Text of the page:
- Dec 21, 2020: Bids for water connections were evaluated, and the contract awarded, with the total projected cost being $229,000. East Bay Township, through its discussions of funding options, was able to obtain $150,000 in grant funding from EGLE for reimbursement of the water system connections. This left a funding gap of $79,000, which would be the responsibility of the property owner should no additional funding be available.
- Jan 28, 2021: Grand Traverse County unanimously passed a motion to fill this gap by approving additional funds totaling $85,000, in support of its residents in the Pine Grove neighborhood requiring water connections.
- Jan 29, 2021: Draft reports outlining sampling results from Cherry Capital Airport were provided to MDOT and EGLE for their review.
>> Soil_Surface Water PFAS Sampling Results REV I 2020.01.29.pdf
- March 19, 2021: Completion of water connection hookups in the Pine Grove neighborhood.
- March 2021: (6) additional monitoring wells were drilled in various locations both upgradient and down gradient within the airport’s property to conduct further groundwater sampling exercises.
- April 14, 2021: Cherry Capital Airport designated by EGLE as an MPART PFAS Site.
- April 14, 2021: Virtual community meeting conducted by MPART to provide a public update related to PFAS investigations. Presentations were made by both the Cherry Capital Airport and the United States Coast Guard regarding recent sampling exercises and results, along with future investigation plans. >> TVC Presentation – MPART Community Meeting 4.14.21.pdf
Cherry Capital Airport PFAS Response Next Steps
An additional 6 monitoring wells in various areas both upgradient and down gradient within the airport’s property are planned during the 1st quarter of 2021. Regularly scheduled groundwater sampling will continue.
Cherry Capital Airport is dedicated to assisting EGLE with any necessary PFAS remediation efforts and is committed to being a supportive and transparent partner in order to protect the area we call home. To support this endeavor, Cherry Capital Airport has taken proactive steps in communicating with various agencies and local representatives in an effort to aid with obtaining funds to cover the cost of connecting new water lines to those residents whose wells were impacted by PFAS.
- East Bay Township – Cherry Capital Airport offered to assist the township in applying for Consolidation and Contamination Risk Reduction (C2R2) grant funding, made available through the State of Michigan for drinking water system remediation efforts.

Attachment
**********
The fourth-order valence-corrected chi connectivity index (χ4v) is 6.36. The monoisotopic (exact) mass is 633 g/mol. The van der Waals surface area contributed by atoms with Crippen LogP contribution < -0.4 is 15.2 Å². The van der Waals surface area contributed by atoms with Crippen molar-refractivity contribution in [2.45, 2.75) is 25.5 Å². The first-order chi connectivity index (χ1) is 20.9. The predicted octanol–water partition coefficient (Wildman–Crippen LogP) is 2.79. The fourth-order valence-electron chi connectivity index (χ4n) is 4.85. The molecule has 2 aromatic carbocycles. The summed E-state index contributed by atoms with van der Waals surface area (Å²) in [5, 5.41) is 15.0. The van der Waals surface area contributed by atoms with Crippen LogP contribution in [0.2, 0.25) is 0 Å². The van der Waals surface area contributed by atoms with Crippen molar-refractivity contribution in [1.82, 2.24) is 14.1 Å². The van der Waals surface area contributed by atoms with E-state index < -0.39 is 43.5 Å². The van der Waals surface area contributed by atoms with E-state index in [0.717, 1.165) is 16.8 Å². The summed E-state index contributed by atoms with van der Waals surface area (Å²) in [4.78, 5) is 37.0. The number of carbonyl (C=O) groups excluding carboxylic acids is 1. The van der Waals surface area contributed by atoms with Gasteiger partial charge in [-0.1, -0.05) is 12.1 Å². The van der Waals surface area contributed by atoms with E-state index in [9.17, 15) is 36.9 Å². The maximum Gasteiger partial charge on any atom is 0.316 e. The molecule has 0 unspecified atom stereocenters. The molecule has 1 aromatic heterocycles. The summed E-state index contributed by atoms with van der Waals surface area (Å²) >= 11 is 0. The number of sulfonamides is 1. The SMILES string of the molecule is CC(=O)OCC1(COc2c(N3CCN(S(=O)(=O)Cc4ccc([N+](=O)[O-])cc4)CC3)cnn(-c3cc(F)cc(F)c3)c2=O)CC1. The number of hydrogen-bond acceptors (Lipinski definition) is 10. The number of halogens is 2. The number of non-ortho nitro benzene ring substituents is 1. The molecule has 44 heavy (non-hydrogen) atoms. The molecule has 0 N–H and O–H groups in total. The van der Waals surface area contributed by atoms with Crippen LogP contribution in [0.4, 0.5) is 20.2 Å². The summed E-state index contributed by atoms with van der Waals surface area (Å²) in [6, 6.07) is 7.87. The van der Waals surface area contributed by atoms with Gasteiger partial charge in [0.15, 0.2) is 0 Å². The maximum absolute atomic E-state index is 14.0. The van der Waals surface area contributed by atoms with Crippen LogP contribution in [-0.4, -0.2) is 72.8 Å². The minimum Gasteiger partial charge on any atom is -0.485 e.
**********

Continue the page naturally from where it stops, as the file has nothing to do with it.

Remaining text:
- USDA Rural Development – Worked with its director, Jason Allen, on potential funding options through the USDA that may apply. Information provided to EGLE in November of 2020.
- U.S. Senator Gary Peters’ Office – Inquiry regarding the availability of any additional funding options through the federal government that could assist with covering the cost of the project.
- State Senator Wayne Schmidt – Inquiry regarding the availability of any additional funding options through the State of Michigan that could assist with covering the cost of the project.
- Federal Aviation Administration (FAA) – Inquiry as to the availability of any federal funds/grants.
As additional testing is completed and results are determined, we will continue to partner with federal, state and local authorities to ensure a long-term solution is reached. These organizations include:
- East Bay Township
- Grand Traverse County Commission
- Grand Traverse Health Department
- Michigan Department of Environment, Great Lakes and Energy (EGLE)
- Michigan Department of Health and Human Services (MDHHS)
- Michigan PFAS Action Response Team (MPART)
- Federal Aviation Administration (FAA)
- Michigan Department of Transportation (MDOT)
- USDA Rural Development – Michigan
- American Association of Airport Executives (AAAE)
- Environmental Protection Agency (EPA)
For more information on PFAS and PFAS remediation please visit:
Government Accountability Office (GAO) PFAS Report – Released to the Public on March 1, 2021:
Peters Bipartisan Bill to Protect Firefighters from Hazardous PFAS Chemicals Advances in Senate
Michigan PFAS Action Response Team (MPART):
Environmental Protection Agency (EPA):
Federal Aviation Administration:
Michigan Department of Transportation – Aeronautics: